clock menu more-arrow no yes

Filed under:

World Series, Here We Come!

No, not the Cubs, silly, although with 64 games left in the season, anything's still possible.

I'm talking about my son Mark's Park District Diamondbacks team, which made their World Series with a 16-15 win over the Rockies today. This'll be a best-of-three series starting Tuesday afternoon. They are National League champions.

[sigh] If only...

And anyway, this was way more worth leading today's entry with than the Cubs.

Why not have a no-hitter thrown against you? It's been nearly 39 years since the Cubs were no-hit (Sandy Koufax's perfect game on September 9, 1965, and if you have not read Jane Leavy's excellent biography of Koufax, the book intersperses Koufax's life with the nine innings of that game), and nearly 32 since they were involved in a no-hitter of any kind (Milt Pappas' should-have-been-perfect game, that was spoiled by umpire Bruce Froemming with two out and two strikes in the 9th, on September 2, 1972).

Eric Milton of the Phillies threw lights-out for 8 2/3 innings today. If the no-hitter had been completed, I was going to write something like this as a lead:

The Cubs took my advice and decided not to hit any home runs today.

Or anything else, for that matter.

Frankly, even after Michael Barrett's bloop landed just beyond Doug Glanville's reach (irony: Glanville had been sent in as a defensive replacement), and Mark Grudzielanek's single, I figured the game was over when Corey Patterson came up, because Patterson had looked pretty clueless all day, and then he slammed the game-tying double over Glanville's head.

You know, games like this can be turning points. If the Cubs had come back to win it, they'd have taken two of three from the Phillies, had a huge emotional lift, and ... well, blah, blah, blah.

Instead, LaTroy Hawkins gave it all back in only ten pitches and it resulted in yet another depressing loss, 3-2 to Philadelpia, and worse, another one-run loss, dropping the Cubs' record in one-run games to 13-19.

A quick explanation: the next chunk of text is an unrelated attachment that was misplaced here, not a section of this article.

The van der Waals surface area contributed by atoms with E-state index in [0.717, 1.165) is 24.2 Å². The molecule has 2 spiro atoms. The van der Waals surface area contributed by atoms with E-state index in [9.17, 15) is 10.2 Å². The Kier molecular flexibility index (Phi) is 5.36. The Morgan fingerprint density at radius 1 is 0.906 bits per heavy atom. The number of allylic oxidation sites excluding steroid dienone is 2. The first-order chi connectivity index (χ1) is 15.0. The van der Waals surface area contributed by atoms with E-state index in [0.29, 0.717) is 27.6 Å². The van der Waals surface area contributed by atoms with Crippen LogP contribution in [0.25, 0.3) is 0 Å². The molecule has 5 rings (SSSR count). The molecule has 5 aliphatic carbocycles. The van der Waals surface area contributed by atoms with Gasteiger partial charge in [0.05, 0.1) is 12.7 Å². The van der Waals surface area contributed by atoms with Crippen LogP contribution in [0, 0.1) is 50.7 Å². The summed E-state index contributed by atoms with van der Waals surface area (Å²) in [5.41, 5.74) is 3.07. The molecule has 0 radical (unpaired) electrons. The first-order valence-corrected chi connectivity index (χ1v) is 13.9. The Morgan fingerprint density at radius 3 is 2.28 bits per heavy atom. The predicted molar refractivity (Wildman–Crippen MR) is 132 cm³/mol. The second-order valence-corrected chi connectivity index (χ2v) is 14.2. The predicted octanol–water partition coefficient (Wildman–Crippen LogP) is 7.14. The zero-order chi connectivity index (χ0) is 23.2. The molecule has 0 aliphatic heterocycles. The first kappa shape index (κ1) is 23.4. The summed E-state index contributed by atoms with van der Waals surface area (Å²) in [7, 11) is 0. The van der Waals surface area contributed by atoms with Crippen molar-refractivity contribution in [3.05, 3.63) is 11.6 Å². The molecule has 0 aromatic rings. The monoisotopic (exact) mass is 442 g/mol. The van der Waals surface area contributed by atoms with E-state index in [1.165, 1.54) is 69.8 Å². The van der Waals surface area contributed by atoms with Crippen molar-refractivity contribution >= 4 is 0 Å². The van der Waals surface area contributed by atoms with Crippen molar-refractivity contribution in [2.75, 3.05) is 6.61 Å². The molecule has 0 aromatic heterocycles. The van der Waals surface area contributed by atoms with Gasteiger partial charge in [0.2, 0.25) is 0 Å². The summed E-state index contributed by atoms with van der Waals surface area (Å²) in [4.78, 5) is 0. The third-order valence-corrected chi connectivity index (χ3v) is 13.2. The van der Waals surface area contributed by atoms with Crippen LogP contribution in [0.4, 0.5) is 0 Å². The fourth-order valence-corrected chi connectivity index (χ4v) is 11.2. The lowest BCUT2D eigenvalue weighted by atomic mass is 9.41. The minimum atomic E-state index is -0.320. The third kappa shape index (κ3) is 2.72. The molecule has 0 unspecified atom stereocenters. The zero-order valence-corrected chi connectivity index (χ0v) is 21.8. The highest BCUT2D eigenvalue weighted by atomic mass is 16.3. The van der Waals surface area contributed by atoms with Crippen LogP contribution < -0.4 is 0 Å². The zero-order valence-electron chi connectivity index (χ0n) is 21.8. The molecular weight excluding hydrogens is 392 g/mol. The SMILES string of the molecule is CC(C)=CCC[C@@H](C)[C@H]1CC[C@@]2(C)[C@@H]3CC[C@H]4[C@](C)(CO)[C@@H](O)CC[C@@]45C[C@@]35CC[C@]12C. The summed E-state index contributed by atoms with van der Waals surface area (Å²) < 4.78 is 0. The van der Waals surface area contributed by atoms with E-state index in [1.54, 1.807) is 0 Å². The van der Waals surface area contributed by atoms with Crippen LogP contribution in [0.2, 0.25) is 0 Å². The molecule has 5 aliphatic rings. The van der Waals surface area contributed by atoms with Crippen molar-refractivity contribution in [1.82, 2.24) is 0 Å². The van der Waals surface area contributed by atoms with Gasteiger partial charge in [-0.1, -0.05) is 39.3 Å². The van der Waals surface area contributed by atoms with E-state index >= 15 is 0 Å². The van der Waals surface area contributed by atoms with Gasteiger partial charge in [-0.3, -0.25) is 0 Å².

Milton struck out twelve and made pretty much everyone look silly doing it. He threw a no-hitter for the Twins against the Angels on September 11, 1999 and you could easily see by his stuff today how he could do that. What you can't figure out is how his season ERA is 4.40, but the way the Cubs have been attacking pitchers lately (which is to say, not at all), this sort of result wasn't surprising.

One good thing that came out of today -- Mark Prior threw six solid innings, throwing 96 pitches and having no pain whatsoever. He was simply taken out on a pitch count, and that's a pretty generous pitch count for someone who missed a start with pain in his elbow. I'd expect that he'll make his next start on Friday with no problems.

Meanwhile, Chip and Steve went on and on and on about how good the Cub starting rotation has been, and yes, it sure has been. But the bullpen has been iffy. Even today, the bullpen (Jon Leicester and Kent Mercker) managed to keep the game close until Hawkins blew it. The Cubs have found out what the Twins did when he closed for them. Hawkins simply isn't a ninth-inning pitcher, whether it is in situations where the team is ahead, or behind. He needs to go back to the setup role, which he did quite well until Joe Borowski went down, and either the Cubs need to put Kyle Farnsworth, or Leicester, or anyone they can come up with in at closer.

Part of the problem in acquiring someone this year has been the fact that there are, in the National League alone, ten teams within six and a half games of the wild-card lead (and five more teams in the AL who are that close), and so there haven't been that many teams willing to part with anyone, since almost any team that close figures, "Hey, maybe we can do it." I'm not suggesting the Cubs become sellers either -- because, frankly, what do they have to sell? -- but maybe what Bill James once called a "challenge trade" might be the way to go.

A challenge trade is where you send players who play the same position to someone else, hoping that the change of scenery will do them good. Trading Alex Gonzalez to Montreal for Orlando Cabrera would be such a deal, not that I'm suggesting this, or maybe Gonzalez and prospects for Nomar Garciaparra, or Corey Patterson and prospects for Ichiro (yes, I know Ichiro plays RF, but he'd play CF for the Cubs).

Jim Hendry surprised us last year when he acquired Kenny Lofton and Aramis Ramirez, and that deal jump-started the entire ballclub. I'm sure Hendry's cellphone battery is getting a workout this week. IF a deal is to be made, it probably won't be any of the ones I mentioned above, nor any of the other rumored players we have heard -- I'll bet it'll be a deal none of us has thought of. That seems to be the way Hendry works.

Whatever it takes -- this team clearly needs bullpen help, and fast. As I said, with 64 games to go, it's far from over. And if you haven't had enough of the Brewers yet, having already seen them seven times this month, there's four more coming up this week. Bleah.

In the meantime, let's go Park District Diamondbacks -- at least maybe I can have one World Series win this year!